Cameron Casher: Yeah. So we did implement tagging, which was a really crucial feature for us in a lot of ways to help with this whole idea of GreenOps and just understanding how you can do different breakdowns for teams or resources. And actually Arik was a really pivotal developer for the tagging. So I might let him speak a little bit about,

Chris Adams: Yeah, please do. Yeah.

Arik Smith: Yeah, for sure. So yeah, so tagging [00:34:00] basically allowed for us to display the same tags that you would use within your AWS or Google Cloud or Azure Resources, but also expose them on the resources that we were estimating within CCF. And it's great because not only does does it allow you to filter at a more custom level when you're using the CCF API, if you only want to see

resources tagged with a specific value, but it's also great for when you're trying to see aggregated estimates for a custom grouping of resources. So Cam mentioned whether this may be at a team level, or a sub organization level, or a project level, or however you wish to organize it. So, it has been great in getting a grasp in a much more custom level of where you stand within your organization and what your big contributors are that go beyond just the account and service level.

Chris Adams: No, that's actually really interesting. So, what I think it sounds like you're saying is, with tagging like this, you could basically say in a given [00:35:00] month, I know that all the billing for this particular service has been this much. And I know I've done maybe 100, 000 or 10 million requests. Then basically, because the software carbon intensity is essentially, it's the number of things you've done, divided by the emissions, or the other way around basically. That sounds like you could plausibly get SCI ratings for almost any service very quickly that way, across an entire project, basically. I didn't really, I didn't really think of it that way, but that, that, that would be right. If you just have a bunch of things tagged, you know how much usage you have, like, how many people have used this, or how many requests have you served? That will be enough to put together some calculations for a rate like that that you could track over time, right?

Arik Smith: Yeah, absolutely. I think it also opens a lot of possibilities for the ways that you can use CCF. So it's something that I forgot to mention on our roadmap. We're trying to continue to expand upon right now, a lot of those features are available at the API level, which just so happens to be the most [00:36:00] popular way people interact with CCF.

But we're also trying to leverage the dashboard to be able to view a breakdown of your tagged resources in a much more custom way and be able to filter through data through there as well. But absolutely, yeah, it opened up a door to where the world is your oyster in terms of how you choose to bring your estimates or certain groupings into your overall footprint.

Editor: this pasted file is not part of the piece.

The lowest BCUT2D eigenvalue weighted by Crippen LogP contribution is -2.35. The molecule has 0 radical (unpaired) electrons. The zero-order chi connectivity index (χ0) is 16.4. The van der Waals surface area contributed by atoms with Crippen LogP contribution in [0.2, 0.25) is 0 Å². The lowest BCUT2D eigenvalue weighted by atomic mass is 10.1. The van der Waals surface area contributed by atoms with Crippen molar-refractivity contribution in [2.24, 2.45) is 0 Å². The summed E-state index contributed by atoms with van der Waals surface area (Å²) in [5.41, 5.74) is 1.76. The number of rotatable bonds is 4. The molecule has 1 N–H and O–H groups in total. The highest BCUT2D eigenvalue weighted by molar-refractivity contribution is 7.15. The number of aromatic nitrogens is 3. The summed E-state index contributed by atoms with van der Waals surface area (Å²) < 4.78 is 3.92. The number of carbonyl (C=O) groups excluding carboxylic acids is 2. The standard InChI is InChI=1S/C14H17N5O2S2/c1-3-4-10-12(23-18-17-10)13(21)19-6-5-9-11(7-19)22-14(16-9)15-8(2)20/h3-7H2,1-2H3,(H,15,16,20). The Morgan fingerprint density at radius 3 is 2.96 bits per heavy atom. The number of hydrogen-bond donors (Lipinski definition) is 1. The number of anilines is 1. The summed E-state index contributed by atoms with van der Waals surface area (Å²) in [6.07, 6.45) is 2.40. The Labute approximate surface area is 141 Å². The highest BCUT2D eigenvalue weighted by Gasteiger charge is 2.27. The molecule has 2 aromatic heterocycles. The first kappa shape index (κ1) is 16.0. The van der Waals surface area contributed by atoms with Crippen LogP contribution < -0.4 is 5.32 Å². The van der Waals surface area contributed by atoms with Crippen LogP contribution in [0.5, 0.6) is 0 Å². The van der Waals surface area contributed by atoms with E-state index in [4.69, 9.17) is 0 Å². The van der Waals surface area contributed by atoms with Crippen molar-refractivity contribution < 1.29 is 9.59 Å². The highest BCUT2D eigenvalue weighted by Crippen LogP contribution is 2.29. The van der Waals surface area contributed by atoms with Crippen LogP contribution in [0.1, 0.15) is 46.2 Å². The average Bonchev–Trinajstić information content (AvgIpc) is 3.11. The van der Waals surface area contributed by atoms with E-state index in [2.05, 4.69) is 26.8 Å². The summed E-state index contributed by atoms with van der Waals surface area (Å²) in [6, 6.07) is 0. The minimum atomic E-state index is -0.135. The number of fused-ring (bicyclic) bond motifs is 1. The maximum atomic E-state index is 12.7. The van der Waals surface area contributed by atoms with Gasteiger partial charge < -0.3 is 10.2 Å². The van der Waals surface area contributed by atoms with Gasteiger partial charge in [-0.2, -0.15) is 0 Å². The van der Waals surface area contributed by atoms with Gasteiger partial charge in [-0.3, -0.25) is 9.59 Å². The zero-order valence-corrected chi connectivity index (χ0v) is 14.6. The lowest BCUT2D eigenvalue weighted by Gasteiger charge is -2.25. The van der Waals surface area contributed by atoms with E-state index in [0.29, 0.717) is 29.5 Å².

Chris Adams: Okay, so I'm glad we had this conversation, because the next thing I want to ask is about community involvement, because when you're running an open source project, there's, there's a, there's a challenge about working out, do you use a mailing list? How do you actually get feedback from people? Let's say we just had this conversation about, okay, I want to have automatic SCI readings for every single thing that comes through, like, where would I ask?

Is there like a Slack channel? Is there a mailing list? Or is there a GitHub discussions board or something? Maybe I could ask one of you about where I would ask something like this to have this conversation, because I'll be honest, I might look at some of this over winter, if nothing else, over the winter break, [00:37:00] because I'd, that didn't occur to me until we just had this conversation now.

Arik Smith: Yeah, absolutely. It's been a learning experience for us. Um, ThoughtWorks has had a few open source projects previously, but at least for us personally, we've never been maintainers, so we've definitely still have been trying to figure out that cadence of what is our preferred communication method? What do people prefer?

And with this project being targeted not only to the software engineer that's curious about their own team's carbon footprint, but also IT execs that are can actively make decisions and utilize CCF to provide a lot of information behind those decisions. We have to be flexible. So we started and currently still use a simple Google group, which is on our website that you can join and become a community member of.